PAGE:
Six things they don't teach you about working in the creative industries

Image licensed via Adobe Stock

Image licensed via Adobe Stock

You learn a lot in college. But there are only so many hours in the day, so certain things inevitably get minimised or left off the syllabus altogether. This means fresh graduates often enter the profession with knowledge gaps they may not be aware of.

To plug some of these holes, we asked our followers on Twitter to share the lessons they've learned from working in the creative industries since graduating. The stuff they can't really teach you at uni or college, as it's only really possible to learn "on the job". Here are some of their top tips, plus you can read the full range of advice here.

1. The importance of money

At college and university, you learn all about how to come up with creative ideas and put them into practice. What you don't often hear too much about, however, are the naked financial realities of design agency life.

"Most universities and colleges in the UK teach you how to make appealing things but not how to work within a business," points out course provider Kim Thomson. "Very few teach business skills, and even fewer teach the realities of working for a company, in a team."

"I learned an awful a lot more about design and the creative industry after I left school," says designer Berjo Mouanga. "So I'd advise anyone at the start of their career to learn about the business of your field. Understand your role as you enter the job market and be humble to constantly learn and improve."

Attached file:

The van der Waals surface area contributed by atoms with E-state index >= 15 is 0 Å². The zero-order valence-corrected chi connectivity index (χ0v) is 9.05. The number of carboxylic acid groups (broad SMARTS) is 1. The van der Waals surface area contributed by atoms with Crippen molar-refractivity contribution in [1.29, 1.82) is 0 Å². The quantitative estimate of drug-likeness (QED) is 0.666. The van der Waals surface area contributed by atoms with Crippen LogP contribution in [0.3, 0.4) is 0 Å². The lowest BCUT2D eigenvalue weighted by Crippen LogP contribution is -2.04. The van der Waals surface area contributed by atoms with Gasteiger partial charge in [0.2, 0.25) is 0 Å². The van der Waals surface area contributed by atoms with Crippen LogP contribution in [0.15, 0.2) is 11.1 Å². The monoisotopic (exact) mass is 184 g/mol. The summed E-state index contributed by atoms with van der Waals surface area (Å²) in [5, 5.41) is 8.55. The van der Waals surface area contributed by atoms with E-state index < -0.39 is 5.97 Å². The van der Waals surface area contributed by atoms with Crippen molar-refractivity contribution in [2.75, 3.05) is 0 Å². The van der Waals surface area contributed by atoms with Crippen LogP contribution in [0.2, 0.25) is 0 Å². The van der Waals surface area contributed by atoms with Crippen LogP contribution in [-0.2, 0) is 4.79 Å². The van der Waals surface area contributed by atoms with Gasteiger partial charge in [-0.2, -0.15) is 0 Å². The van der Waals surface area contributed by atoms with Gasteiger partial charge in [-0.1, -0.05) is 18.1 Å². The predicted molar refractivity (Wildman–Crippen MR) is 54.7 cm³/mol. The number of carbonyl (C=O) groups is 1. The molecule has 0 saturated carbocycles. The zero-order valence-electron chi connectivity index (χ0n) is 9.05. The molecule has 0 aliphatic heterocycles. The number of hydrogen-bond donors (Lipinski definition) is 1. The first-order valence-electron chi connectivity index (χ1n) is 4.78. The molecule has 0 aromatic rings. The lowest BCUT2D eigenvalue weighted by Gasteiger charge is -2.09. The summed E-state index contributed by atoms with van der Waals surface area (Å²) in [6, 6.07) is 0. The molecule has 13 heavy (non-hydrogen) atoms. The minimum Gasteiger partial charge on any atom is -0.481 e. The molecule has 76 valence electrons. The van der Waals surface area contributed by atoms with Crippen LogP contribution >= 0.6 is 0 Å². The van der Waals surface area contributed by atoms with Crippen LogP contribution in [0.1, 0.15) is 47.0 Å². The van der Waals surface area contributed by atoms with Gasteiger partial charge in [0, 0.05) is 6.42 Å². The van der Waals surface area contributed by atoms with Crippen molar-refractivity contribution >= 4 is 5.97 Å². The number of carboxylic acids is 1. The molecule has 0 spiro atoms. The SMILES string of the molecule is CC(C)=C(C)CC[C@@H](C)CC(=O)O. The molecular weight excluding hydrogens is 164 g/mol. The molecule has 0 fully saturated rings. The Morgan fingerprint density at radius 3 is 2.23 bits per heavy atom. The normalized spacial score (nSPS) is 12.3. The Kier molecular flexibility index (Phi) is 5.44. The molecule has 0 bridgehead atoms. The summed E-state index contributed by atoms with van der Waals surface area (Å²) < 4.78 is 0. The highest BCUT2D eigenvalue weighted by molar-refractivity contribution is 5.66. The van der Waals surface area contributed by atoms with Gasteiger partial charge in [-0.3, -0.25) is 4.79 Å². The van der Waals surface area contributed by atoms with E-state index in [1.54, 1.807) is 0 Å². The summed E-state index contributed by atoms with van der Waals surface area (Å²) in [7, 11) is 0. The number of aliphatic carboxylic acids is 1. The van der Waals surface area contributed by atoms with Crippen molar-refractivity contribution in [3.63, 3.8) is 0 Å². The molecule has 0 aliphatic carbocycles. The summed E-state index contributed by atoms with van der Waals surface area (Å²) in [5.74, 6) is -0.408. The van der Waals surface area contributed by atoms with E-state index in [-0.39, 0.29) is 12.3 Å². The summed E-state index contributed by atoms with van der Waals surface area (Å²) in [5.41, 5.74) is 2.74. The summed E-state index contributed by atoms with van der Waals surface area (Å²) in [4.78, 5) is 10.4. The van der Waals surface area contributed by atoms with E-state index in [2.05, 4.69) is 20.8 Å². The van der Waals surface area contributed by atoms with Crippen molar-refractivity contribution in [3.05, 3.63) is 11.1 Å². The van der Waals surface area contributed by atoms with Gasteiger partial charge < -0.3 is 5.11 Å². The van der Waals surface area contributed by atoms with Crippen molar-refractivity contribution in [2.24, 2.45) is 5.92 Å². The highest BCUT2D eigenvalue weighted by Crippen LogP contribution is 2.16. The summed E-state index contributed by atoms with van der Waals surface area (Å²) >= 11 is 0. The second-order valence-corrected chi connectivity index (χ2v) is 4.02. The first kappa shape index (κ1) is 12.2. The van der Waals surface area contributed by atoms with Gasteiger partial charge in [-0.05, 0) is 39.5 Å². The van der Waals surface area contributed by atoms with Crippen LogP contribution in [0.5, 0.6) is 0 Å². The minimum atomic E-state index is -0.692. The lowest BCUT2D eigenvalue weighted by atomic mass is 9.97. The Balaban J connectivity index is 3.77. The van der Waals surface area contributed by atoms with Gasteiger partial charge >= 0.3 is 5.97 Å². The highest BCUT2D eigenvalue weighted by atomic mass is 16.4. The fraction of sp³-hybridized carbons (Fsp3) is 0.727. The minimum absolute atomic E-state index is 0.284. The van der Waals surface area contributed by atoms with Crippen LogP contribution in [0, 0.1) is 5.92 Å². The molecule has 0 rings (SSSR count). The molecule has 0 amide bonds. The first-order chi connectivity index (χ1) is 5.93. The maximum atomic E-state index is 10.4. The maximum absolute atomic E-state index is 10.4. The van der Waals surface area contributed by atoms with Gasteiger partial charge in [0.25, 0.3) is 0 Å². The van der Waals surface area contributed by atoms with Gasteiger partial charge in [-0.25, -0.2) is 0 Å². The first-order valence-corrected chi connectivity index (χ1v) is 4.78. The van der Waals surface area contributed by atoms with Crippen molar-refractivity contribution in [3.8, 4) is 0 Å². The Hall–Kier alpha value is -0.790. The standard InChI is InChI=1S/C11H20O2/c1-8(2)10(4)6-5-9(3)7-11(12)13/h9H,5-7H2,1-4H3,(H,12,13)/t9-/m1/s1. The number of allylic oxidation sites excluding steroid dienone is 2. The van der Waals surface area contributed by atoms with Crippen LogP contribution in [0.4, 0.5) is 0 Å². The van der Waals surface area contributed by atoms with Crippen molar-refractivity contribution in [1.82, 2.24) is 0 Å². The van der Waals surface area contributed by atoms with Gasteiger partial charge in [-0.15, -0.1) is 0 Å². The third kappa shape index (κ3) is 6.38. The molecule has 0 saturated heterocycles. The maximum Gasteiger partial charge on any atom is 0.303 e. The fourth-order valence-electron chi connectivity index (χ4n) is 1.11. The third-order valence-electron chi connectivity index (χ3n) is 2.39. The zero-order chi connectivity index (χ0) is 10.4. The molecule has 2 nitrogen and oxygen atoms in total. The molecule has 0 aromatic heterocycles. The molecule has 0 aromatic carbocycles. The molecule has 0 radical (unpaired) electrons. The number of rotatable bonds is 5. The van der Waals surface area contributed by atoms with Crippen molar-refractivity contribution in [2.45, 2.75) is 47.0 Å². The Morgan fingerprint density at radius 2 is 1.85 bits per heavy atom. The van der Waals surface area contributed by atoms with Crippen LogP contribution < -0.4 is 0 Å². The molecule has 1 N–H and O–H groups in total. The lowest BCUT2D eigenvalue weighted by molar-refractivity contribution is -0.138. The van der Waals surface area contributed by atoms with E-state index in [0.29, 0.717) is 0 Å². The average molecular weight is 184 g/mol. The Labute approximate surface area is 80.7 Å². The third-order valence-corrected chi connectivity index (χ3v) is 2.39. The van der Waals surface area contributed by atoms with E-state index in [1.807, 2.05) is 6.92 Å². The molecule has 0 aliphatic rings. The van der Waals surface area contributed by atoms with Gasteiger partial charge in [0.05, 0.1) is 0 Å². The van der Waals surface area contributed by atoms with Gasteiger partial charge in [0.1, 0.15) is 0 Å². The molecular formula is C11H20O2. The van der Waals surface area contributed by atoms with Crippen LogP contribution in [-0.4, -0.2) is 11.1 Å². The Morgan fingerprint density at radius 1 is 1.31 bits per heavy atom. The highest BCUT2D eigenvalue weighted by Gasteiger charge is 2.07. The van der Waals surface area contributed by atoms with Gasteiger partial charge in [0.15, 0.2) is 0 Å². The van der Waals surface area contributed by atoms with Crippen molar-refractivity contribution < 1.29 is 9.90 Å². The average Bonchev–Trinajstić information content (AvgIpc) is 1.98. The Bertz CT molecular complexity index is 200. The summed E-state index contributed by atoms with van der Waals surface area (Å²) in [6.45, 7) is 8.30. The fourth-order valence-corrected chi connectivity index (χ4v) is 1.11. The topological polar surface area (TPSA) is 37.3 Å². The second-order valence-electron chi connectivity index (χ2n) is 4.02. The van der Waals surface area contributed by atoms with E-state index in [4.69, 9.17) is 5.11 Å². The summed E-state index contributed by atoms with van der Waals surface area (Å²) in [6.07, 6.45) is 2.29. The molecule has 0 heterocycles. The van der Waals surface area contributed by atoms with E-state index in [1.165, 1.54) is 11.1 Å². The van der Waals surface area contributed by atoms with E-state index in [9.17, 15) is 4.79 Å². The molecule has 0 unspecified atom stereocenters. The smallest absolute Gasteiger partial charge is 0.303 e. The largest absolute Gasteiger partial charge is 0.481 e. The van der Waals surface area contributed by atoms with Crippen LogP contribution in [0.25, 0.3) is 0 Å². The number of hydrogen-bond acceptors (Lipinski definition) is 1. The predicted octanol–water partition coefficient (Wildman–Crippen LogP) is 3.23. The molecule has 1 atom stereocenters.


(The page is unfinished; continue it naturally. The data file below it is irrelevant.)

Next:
Art director Asa Rodger agrees. "I think it takes a body of time in the industry," he says. "But I'd say the earlier you think about money and creativity as a business, the easier it gets to understand both employer and client decisions, the way things operate, and why."

2. That you'll need to work faster

One of the big shocks of moving from an academic environment to a commercial one is the need for speed. Keeping clients happy is about meeting deadlines, and often those deadlines are blisteringly tight. So you'll almost certainly have to learn to work faster than your current rate.

"While I'm not saying I'm a fan of it, the truth is that fast is appealing for agencies because they pay you a salary and charge you out at an hourly rate," says Asa. "So the quicker you work, the thicker their markup. 'How long would that take you?' is a common question about portfolio work for that reason."

Consequently, says marketing manager Louise Major, the speed you need to work at will need to go up. "The uni scrapbook ideation stuff that you were given six weeks to work on now has to happen in an hour," she says. "The processes are so different from uni to reality."

Designer and artist Katie May agrees: "The pace is different," she says. "In uni, you might often work on projects for months at a time, but working at an agency or in-house, it's often more about short, sharp, quick-turnaround things. That makes for more stress, but also feels more productive and rewarding."

3. Creative freedom is not a given